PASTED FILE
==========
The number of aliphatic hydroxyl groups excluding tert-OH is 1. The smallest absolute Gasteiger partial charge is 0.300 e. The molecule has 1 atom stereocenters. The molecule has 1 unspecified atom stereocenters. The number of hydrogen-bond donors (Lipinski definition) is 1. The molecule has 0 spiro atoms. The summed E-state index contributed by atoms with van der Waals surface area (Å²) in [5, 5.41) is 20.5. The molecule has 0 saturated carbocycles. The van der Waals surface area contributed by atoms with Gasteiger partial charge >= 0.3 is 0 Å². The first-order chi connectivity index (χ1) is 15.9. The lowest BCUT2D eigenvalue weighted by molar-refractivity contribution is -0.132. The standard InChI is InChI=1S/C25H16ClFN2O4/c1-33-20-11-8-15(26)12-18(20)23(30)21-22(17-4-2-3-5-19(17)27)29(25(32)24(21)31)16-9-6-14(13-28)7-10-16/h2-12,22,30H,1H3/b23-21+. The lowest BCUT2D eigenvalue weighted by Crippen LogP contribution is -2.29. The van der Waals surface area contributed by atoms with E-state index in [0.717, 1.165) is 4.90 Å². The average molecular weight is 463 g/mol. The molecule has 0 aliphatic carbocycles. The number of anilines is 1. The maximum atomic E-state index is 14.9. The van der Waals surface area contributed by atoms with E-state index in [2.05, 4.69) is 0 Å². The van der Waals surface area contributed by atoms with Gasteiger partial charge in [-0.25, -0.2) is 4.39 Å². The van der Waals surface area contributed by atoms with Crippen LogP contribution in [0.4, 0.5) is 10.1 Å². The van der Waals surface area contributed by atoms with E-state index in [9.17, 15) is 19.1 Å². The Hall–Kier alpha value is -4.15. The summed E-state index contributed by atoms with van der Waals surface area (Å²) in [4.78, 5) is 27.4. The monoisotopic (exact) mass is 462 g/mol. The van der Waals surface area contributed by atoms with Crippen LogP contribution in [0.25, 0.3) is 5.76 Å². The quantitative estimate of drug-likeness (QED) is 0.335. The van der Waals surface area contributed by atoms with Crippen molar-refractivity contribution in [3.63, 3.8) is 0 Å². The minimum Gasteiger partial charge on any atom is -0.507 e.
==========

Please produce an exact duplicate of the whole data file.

The number of aliphatic hydroxyl groups excluding tert-OH is 1. The smallest absolute Gasteiger partial charge is 0.300 e. The molecule has 1 atom stereocenters. The molecule has 1 unspecified atom stereocenters. The number of hydrogen-bond donors (Lipinski definition) is 1. The molecule has 0 spiro atoms. The summed E-state index contributed by atoms with van der Waals surface area (Å²) in [5, 5.41) is 20.5. The molecule has 0 saturated carbocycles. The van der Waals surface area contributed by atoms with Gasteiger partial charge >= 0.3 is 0 Å². The first-order chi connectivity index (χ1) is 15.9. The lowest BCUT2D eigenvalue weighted by molar-refractivity contribution is -0.132. The standard InChI is InChI=1S/C25H16ClFN2O4/c1-33-20-11-8-15(26)12-18(20)23(30)21-22(17-4-2-3-5-19(17)27)29(25(32)24(21)31)16-9-6-14(13-28)7-10-16/h2-12,22,30H,1H3/b23-21+. The lowest BCUT2D eigenvalue weighted by Crippen LogP contribution is -2.29. The van der Waals surface area contributed by atoms with E-state index in [0.717, 1.165) is 4.90 Å². The average molecular weight is 463 g/mol. The molecule has 0 aliphatic carbocycles. The number of anilines is 1. The maximum atomic E-state index is 14.9. The van der Waals surface area contributed by atoms with E-state index in [2.05, 4.69) is 0 Å². The van der Waals surface area contributed by atoms with Gasteiger partial charge in [-0.25, -0.2) is 4.39 Å². The van der Waals surface area contributed by atoms with Crippen LogP contribution in [0.4, 0.5) is 10.1 Å². The van der Waals surface area contributed by atoms with E-state index in [9.17, 15) is 19.1 Å². The Hall–Kier alpha value is -4.15. The summed E-state index contributed by atoms with van der Waals surface area (Å²) in [4.78, 5) is 27.4. The monoisotopic (exact) mass is 462 g/mol. The van der Waals surface area contributed by atoms with Crippen LogP contribution in [0.25, 0.3) is 5.76 Å². The quantitative estimate of drug-likeness (QED) is 0.335. The van der Waals surface area contributed by atoms with Crippen molar-refractivity contribution in [3.63, 3.8) is 0 Å². The minimum Gasteiger partial charge on any atom is -0.507 e.